The cloud surge last week was like nothing I've ever seen. It reminded me of one of those sudden blasts of fog through the Golden Gate.
It all started with Cisco announcing it would invest $1 billion in an OpenStack-based "intercloud" to provide cloud services to large b-to-b customers. A day later Google slashed its cloud prices -- Compute Engine by 32 percent, App Engine by 30 percent, Cloud Storage by 68 percent, BigQuery by 85 percent -- and introduced Sustained Use Discounts that lower costs even further. It took Amazon just 24 hours to fire back with its own price cuts of 36 to 65 percent for its Simple Storage Service and 30 to 40 percent for EC2, among other reductions.
[ Which freaking PaaS should you use? InfoWorld helps you decide. | Stay on top of the state of the cloud with the "Cloud Computing Deep Dive" special report. | Stay up on the cloud with InfoWorld's Cloud Computing Report newsletter. ]
The grand finale came in Satya Nadella's press conference Thursday, where he announced Microsoft's Office for the iPad and conjured a vision of a "cloud for everyone and every device." Nadella made clear Microsoft wants to dominate the SaaS segment of the cloud, starting with clients distributed and administered from its Office 365 hub and ultimately embracing a new wave of devices not imagined yet.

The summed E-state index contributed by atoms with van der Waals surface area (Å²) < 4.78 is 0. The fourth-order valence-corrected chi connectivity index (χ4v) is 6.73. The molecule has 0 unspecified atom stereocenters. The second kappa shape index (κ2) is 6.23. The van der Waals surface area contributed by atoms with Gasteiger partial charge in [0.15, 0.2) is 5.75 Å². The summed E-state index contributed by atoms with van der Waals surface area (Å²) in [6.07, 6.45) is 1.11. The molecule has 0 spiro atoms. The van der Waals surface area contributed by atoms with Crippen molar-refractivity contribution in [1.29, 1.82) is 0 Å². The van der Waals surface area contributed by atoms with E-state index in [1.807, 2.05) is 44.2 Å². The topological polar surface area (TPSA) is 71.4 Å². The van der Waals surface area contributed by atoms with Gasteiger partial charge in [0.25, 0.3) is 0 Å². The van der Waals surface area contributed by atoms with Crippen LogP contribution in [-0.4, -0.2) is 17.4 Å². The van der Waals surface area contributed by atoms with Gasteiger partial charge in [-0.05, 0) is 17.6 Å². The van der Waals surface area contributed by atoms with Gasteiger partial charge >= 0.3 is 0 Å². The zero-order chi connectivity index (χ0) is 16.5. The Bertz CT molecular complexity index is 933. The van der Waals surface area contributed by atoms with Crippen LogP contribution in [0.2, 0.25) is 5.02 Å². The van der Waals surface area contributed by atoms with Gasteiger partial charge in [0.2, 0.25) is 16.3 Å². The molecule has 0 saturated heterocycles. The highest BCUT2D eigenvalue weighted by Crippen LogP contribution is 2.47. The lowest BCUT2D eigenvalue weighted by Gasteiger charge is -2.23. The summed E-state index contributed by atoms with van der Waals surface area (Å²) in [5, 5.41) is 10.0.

What should we make of this fresh cloud explosion? Let's take the three cloud flavors in turn.
1. The rush to IaaS
No one is sure exactly what Cisco has in mind for its OpenStack intercloud, but the idea of offering specialized cloud infrastructure services to, say, the telecommunications industry among other verticals is intriguing. If SDN means the days of high-end, high-margin networking equipment are numbered, Cisco had better lay the groundwork for high-end, high-margin cloud services.
As for the dramatic Google and Amazon IaaS price reductions, they still won't convince enterprises to move big chunks of their existing infrastructure to the cloud wholesale. Large enterprises can't tolerate that sort of dependency, and migration to Google or Amazon doesn't absolve the customer from having to manage infrastructure, virtual though it may be. On the other hand, lower cost can only accelerate the usual enterprise IaaS activities: dev and test, disaster recovery, and more recently using IaaS as a platform for buidling customer-facing systems of engagement that need to change and scale quickly.
It's a different proposition for businesses just starting out. Who wants to make risky capital investments in infrastructure? Cheap cloud capacity makes the all-in cloud practical, and the enticement of Sustained Use Discounts makes it less likely new businesses will eventually migrate their cloud deployments back to local infrastructure. Expect Google's competitors to clone that pricing model soon.